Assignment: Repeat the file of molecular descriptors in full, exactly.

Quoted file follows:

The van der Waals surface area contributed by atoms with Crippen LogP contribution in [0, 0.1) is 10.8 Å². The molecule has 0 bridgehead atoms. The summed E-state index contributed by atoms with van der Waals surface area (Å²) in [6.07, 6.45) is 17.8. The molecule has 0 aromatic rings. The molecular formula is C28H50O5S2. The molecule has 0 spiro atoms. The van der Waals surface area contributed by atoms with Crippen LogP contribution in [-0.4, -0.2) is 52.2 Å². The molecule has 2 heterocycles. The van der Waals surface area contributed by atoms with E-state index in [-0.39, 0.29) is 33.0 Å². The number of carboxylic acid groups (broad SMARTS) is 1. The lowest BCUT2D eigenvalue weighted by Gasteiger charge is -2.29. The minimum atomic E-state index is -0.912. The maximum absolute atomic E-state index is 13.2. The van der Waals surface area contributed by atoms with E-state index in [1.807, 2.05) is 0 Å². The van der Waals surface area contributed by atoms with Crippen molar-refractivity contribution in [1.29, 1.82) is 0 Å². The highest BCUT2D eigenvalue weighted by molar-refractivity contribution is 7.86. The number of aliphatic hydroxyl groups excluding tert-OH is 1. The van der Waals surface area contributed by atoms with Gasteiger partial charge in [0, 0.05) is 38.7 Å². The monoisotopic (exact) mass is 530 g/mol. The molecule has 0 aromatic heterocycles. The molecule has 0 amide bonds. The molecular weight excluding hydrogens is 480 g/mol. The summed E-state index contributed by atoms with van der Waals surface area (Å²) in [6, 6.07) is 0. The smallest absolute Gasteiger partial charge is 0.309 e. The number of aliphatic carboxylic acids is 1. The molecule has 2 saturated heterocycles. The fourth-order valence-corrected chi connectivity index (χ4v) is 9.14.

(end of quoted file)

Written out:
The van der Waals surface area contributed by atoms with Crippen LogP contribution in [0, 0.1) is 10.8 Å². The molecule has 0 bridgehead atoms. The summed E-state index contributed by atoms with van der Waals surface area (Å²) in [6.07, 6.45) is 17.8. The molecule has 0 aromatic rings. The molecular formula is C28H50O5S2. The molecule has 0 spiro atoms. The van der Waals surface area contributed by atoms with Crippen LogP contribution in [-0.4, -0.2) is 52.2 Å². The molecule has 2 heterocycles. The van der Waals surface area contributed by atoms with E-state index in [-0.39, 0.29) is 33.0 Å². The number of carboxylic acid groups (broad SMARTS) is 1. The lowest BCUT2D eigenvalue weighted by Gasteiger charge is -2.29. The minimum atomic E-state index is -0.912. The maximum absolute atomic E-state index is 13.2. The van der Waals surface area contributed by atoms with E-state index in [1.807, 2.05) is 0 Å². The van der Waals surface area contributed by atoms with Crippen molar-refractivity contribution in [1.29, 1.82) is 0 Å². The highest BCUT2D eigenvalue weighted by molar-refractivity contribution is 7.86. The number of aliphatic hydroxyl groups excluding tert-OH is 1. The van der Waals surface area contributed by atoms with Gasteiger partial charge in [0, 0.05) is 38.7 Å². The monoisotopic (exact) mass is 530 g/mol. The molecule has 0 aromatic heterocycles. The molecule has 0 amide bonds. The molecular weight excluding hydrogens is 480 g/mol. The summed E-state index contributed by atoms with van der Waals surface area (Å²) in [6, 6.07) is 0. The smallest absolute Gasteiger partial charge is 0.309 e. The number of aliphatic carboxylic acids is 1. The molecule has 2 saturated heterocycles. The fourth-order valence-corrected chi connectivity index (χ4v) is 9.14.